Religious Law

Atheists Opposing Religious Displays on Public Property Employ 'Join 'Em' Strategy


Outdoor nativity scene in Barcelona, Spain.
Mikhail Zahranichny /

Atheists who oppose Nativity scenes and other religious displays on public property are trying a new tack.

The atheists are vying for equal time and space so they can post their own message, according to a column by Charles Haynes, director of the Religious Freedom Education Project at the Newseum in Washington, D.C., at the Washington Post’s Guest Voices blog

“Savvy atheists have figured out that the best way to beat them is to join them: Counter religious messages with anti-religious messages—and government officials have no choice but to allow all or nothing,” Haynes writes.

The result is that some governments are opting to shut down all displays on public property by private groups. That happened a few years ago in Washington state, which barred displays by outside groups in the Capitol building after atheist groups erected signs mocking religion next to holiday religious displays, Haynes says.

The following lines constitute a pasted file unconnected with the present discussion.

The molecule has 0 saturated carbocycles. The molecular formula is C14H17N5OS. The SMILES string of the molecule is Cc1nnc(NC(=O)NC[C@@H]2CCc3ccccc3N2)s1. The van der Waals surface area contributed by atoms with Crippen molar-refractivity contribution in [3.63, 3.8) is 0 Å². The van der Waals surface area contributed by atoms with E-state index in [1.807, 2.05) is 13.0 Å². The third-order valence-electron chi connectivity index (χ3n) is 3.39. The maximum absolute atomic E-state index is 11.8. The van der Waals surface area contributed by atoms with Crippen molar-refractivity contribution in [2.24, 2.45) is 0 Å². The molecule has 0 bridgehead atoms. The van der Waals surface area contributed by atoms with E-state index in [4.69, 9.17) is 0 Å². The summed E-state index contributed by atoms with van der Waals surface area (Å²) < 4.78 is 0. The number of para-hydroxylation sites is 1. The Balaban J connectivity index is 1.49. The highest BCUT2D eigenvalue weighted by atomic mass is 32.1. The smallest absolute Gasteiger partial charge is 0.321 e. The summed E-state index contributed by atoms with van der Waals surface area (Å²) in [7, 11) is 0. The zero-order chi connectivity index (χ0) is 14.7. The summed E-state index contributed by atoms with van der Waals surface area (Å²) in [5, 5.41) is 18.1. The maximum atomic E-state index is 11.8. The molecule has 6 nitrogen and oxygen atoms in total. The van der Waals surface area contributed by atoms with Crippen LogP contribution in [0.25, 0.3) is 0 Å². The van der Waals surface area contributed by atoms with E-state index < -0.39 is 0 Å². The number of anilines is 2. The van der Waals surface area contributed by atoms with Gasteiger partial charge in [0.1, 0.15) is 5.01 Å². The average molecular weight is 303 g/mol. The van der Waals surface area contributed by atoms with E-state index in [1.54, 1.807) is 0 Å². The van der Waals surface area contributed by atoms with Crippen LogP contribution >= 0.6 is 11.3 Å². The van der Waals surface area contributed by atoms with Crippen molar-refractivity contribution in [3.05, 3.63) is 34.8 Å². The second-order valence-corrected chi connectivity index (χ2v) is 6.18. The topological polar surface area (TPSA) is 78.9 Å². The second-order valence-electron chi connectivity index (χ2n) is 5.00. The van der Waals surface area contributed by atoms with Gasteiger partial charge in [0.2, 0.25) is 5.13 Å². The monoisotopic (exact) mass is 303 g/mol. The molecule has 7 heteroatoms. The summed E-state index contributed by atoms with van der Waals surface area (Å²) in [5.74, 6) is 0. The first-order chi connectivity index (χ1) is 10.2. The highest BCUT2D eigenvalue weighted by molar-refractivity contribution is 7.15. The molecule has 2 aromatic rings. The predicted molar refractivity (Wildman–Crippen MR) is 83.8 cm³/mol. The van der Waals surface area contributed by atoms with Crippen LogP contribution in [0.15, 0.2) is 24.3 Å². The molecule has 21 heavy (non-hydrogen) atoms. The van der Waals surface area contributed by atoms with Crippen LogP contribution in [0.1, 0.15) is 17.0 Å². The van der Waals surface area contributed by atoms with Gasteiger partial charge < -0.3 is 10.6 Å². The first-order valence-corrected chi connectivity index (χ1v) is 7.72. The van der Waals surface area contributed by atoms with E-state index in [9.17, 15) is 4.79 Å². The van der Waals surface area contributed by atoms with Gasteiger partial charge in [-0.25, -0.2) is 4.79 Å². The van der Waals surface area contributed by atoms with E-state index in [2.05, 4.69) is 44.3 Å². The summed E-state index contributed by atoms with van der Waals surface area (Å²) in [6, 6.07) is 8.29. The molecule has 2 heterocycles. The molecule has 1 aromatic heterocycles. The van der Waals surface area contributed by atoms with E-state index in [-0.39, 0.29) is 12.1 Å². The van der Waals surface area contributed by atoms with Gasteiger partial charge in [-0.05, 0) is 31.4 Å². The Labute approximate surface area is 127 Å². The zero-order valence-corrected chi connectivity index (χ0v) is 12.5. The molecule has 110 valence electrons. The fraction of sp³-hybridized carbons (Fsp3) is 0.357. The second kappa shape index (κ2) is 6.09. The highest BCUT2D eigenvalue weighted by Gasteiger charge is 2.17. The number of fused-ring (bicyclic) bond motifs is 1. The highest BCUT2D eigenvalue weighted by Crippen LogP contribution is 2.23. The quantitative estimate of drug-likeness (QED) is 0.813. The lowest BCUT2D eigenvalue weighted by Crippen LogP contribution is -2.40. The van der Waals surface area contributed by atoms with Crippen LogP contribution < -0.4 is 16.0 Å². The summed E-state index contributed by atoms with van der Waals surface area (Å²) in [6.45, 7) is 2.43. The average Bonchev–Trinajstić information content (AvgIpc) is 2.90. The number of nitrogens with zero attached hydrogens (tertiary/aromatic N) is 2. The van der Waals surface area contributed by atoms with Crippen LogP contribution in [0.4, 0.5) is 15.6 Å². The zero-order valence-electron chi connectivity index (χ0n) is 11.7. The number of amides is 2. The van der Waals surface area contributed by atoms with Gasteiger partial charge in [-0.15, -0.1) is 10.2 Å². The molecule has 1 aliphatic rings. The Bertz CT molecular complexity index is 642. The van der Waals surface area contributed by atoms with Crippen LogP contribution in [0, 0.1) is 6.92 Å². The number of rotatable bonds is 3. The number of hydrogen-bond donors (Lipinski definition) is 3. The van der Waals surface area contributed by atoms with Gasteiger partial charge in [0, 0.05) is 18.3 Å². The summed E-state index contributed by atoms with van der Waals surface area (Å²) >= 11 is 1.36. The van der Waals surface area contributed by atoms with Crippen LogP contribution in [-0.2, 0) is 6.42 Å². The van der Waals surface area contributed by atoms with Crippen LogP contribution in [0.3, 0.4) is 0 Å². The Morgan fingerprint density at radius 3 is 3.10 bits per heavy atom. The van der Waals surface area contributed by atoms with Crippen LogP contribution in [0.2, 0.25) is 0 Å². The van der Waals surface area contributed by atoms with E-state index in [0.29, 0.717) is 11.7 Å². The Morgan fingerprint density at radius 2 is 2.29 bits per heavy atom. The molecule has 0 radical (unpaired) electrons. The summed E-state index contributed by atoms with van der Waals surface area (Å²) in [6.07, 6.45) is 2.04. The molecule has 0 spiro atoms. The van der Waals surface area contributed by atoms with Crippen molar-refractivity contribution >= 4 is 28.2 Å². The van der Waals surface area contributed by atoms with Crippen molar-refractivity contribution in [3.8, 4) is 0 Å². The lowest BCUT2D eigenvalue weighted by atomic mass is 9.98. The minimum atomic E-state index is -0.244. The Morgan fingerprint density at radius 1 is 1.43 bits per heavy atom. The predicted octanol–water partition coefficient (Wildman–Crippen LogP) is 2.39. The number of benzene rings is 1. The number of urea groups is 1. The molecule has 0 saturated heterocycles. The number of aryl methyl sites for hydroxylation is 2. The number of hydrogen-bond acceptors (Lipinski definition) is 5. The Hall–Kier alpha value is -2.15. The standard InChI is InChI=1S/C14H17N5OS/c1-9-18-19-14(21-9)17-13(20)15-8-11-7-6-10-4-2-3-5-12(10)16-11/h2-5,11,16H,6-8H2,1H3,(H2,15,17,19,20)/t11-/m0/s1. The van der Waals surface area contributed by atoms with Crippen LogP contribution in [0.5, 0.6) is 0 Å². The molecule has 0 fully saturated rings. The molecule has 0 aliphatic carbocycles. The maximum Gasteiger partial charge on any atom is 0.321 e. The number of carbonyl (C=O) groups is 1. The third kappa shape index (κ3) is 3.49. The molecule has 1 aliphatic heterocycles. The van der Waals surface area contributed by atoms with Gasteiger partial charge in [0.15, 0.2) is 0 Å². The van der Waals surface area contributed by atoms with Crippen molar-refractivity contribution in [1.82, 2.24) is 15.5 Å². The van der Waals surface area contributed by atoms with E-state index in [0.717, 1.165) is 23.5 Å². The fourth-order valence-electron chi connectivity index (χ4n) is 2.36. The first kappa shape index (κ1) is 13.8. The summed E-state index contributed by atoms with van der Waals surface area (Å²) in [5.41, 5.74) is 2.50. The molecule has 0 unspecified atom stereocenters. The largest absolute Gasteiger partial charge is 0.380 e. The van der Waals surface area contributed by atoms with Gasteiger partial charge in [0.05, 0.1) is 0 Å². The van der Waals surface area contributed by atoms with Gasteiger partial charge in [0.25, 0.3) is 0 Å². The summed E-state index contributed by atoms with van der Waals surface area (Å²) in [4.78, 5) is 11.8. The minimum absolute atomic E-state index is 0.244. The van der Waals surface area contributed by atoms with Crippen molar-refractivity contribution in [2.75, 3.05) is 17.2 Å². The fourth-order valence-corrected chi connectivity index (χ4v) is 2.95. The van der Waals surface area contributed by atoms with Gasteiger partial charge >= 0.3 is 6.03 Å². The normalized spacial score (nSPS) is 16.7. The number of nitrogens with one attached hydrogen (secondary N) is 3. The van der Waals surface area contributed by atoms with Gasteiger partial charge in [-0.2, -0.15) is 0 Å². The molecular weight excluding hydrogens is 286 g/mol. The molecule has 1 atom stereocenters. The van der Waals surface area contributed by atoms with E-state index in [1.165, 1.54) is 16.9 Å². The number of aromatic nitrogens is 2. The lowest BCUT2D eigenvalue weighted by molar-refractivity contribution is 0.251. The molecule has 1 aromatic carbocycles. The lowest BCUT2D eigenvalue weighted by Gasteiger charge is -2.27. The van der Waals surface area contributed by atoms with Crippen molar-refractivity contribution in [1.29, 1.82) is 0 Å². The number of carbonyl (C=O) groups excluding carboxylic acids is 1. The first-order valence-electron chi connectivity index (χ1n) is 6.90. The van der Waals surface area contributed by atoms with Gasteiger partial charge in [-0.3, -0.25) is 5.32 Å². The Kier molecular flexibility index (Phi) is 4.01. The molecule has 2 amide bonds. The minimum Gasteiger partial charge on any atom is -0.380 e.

The city of Santa Monica, Calif., took similar action in June after atheist groups dominated the public displays last December in Palisades Park. Church groups sued to overturn the city’s decision, but a federal judge dismissed the case on Thursday, the Associated Press reports.

Haynes suggests the atheists should advance their message at another time of year, letting Christian messages go unanswered in December. At some point, Haynes writes, “in-your-face tactics become counter-productive and needlessly divisive.”

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